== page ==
DIY gardening ideas! For those looking for some creative ways to recycle the old stuff around the house, here you go :) all of this you see is pretty easy to figure out by looking at the pics, requiring only the odds and ends we all have laying around, plus some eye-screws, tape, or twine. But I wrote up some basic instructions if you want to give these a shot. I hope this is useful, or at least interesting. Peace! —Brooks
1. Worn-out work boots and shoes add a nice contrast of hard and soft, old and new, flowers and leather/canvas/etc. Place them along the edge of your garden bed, path, stairway, or wall for a rustic vibe. Keep in mind the space of your shoes; use plants that are not deep-rooted and are suitable for small pots like pansies, petunias, lobelia, and african violets. Because of the chemicals that go into boots and shoes (not to mention your feet) this is not recommended for herbs, fruit, and vegetables.
2. Nail a shoe to a tree. DO IT. Little birds like wrens, chickadees, creepers, and nuthatches like tucked-away, cubby-hole type locations to build their nests. Okay who knows if a wren will actually nest in it, but hey, it’s a conversation starter.
3. Low-budget movable sprinkler system. Simple enough, right? Water bottle + hose + electrical tape. (Electrical tape is a good idea because it is water-resistant!) Just remember to punch holes in your bottle first. Try using thumb tacks for the holes, since they are sharp enough to penetrate the plastic and the flat end will prevent you from hurting your finger. Good for small gardens and planters. If you don’t have those little wheels, try a rectangular water bottle (like the Fiji bottles) to prevent it from rolling over the holes you poke. Use this and cut back on the materials used in a traditional sprinkler system. Remember to recycle your bottle when it is worn-out!
4. Low-budget bird feeder. Again, this is pretty self-explanatory. The handles of the spoons (ladles can work too) provide perches and receptacles for your little avian visitors. Punch holes in a plastic bottle large enough to fit the spoon handle through, but not so large that it will slip out. At the spoon end, enlarge the hole so that the seed may spill into the spoon. (Otherwise birds will perch and peck at the bottle and wonder why they can’t get to the seed even though they can see it :p ). To hang it up, drill an eye-screw into the cap and hang with twine or fishing line. It might not be the prettiest bird feeder, but that’s one less bottle floating around in our oceans!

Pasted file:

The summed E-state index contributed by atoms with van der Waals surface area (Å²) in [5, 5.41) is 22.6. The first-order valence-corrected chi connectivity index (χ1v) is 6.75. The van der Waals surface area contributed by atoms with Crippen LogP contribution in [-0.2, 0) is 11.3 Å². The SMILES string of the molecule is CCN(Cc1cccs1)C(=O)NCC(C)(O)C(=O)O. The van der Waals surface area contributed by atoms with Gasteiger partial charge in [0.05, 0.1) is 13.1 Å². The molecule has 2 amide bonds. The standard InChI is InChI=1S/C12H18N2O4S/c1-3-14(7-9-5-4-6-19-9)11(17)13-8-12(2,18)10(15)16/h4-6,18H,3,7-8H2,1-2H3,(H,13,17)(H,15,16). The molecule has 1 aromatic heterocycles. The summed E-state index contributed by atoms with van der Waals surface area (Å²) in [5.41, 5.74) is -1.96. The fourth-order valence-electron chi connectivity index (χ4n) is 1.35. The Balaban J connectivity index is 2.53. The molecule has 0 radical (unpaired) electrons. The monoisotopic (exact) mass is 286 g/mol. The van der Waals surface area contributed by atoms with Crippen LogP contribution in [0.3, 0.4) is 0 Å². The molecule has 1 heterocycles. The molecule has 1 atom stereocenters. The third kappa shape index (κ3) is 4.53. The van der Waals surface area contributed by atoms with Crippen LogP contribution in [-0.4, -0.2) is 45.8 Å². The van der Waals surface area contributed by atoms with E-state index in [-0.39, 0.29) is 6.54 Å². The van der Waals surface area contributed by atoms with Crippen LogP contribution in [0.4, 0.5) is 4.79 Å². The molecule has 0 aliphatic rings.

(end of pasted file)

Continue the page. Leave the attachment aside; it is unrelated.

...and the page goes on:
5. Hang old soup ladles up for a succulent garden. This is great if you don’t have much ground space. In the photo, these ladles are hanging from a metal rod, but if you don’t have one, you can go to your local hardware store and pick up a ½” wooden dowel to use instead. Hang this from an overhang, deck, eaves, or wherever by drilling two eye screws into the desired location, insert your rod/dowel, and then hang up your ladles. Again, because of the tiny amount of potting soil, choose a plant that suits the space. Succulents, baby cacti, and decorative moss would all work well depending on your climate. Not ideal for edibles; you never know what metals might be in your ladles!
6. Teacup planters. Ever go to the thrift store and find a ton of amazing teacups/mugs/glasses/jars? But you couldn’t buy them because you had no space for them? (Or maybe you did, and now you’re kicking yourself because wtf is one person going to do with that many cups?) Don’t worry if they are chipped. Try them out as little pots for your herbs, small flowers, succulents, mosses, etc. This is can work as a window garden and fit right in on your windowsill, in your kitchen, or on your coffee table. Of course these are cute outside too. Tuck them in next to the plants you have growing in the ground, place them on your steps, or arrange them with the boots/shoes. Be careful watering, however: if you do not drill holes in the bottoms (which runs the risk of cracking the whole cup) you might want a layer of gravel at the bottom to allow for drainage. Even so, take care how much/often you water such a small vessel. (If the leaves start to turn yellow and droop, you are probably over-watering.)
Have fun! Hopefully this inspires some of you to recycle and reuse some of the stuff that for some reason we hold on to.